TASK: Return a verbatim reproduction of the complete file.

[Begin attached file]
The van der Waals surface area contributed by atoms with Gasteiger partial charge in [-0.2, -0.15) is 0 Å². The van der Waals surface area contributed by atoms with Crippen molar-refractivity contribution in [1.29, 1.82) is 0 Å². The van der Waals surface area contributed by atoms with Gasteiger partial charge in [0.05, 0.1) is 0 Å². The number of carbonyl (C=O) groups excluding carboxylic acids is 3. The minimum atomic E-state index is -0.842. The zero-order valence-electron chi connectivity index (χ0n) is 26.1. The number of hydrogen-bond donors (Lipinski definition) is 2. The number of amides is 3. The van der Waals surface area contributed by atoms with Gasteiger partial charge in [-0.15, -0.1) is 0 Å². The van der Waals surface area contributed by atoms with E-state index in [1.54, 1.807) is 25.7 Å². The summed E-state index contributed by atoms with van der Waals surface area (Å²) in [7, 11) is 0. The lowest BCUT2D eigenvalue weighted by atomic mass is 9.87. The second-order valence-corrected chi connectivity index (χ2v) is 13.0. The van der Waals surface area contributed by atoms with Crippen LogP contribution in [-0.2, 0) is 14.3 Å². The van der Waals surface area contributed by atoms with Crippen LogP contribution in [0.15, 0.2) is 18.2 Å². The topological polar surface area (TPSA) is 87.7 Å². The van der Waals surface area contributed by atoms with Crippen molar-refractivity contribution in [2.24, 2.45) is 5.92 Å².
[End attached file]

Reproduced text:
The van der Waals surface area contributed by atoms with Gasteiger partial charge in [-0.2, -0.15) is 0 Å². The van der Waals surface area contributed by atoms with Crippen molar-refractivity contribution in [1.29, 1.82) is 0 Å². The van der Waals surface area contributed by atoms with Gasteiger partial charge in [0.05, 0.1) is 0 Å². The number of carbonyl (C=O) groups excluding carboxylic acids is 3. The minimum atomic E-state index is -0.842. The zero-order valence-electron chi connectivity index (χ0n) is 26.1. The number of hydrogen-bond donors (Lipinski definition) is 2. The number of amides is 3. The van der Waals surface area contributed by atoms with Gasteiger partial charge in [-0.15, -0.1) is 0 Å². The van der Waals surface area contributed by atoms with E-state index in [1.54, 1.807) is 25.7 Å². The summed E-state index contributed by atoms with van der Waals surface area (Å²) in [7, 11) is 0. The lowest BCUT2D eigenvalue weighted by atomic mass is 9.87. The second-order valence-corrected chi connectivity index (χ2v) is 13.0. The van der Waals surface area contributed by atoms with Crippen LogP contribution in [-0.2, 0) is 14.3 Å². The van der Waals surface area contributed by atoms with Crippen LogP contribution in [0.15, 0.2) is 18.2 Å². The topological polar surface area (TPSA) is 87.7 Å². The van der Waals surface area contributed by atoms with Crippen molar-refractivity contribution in [2.24, 2.45) is 5.92 Å².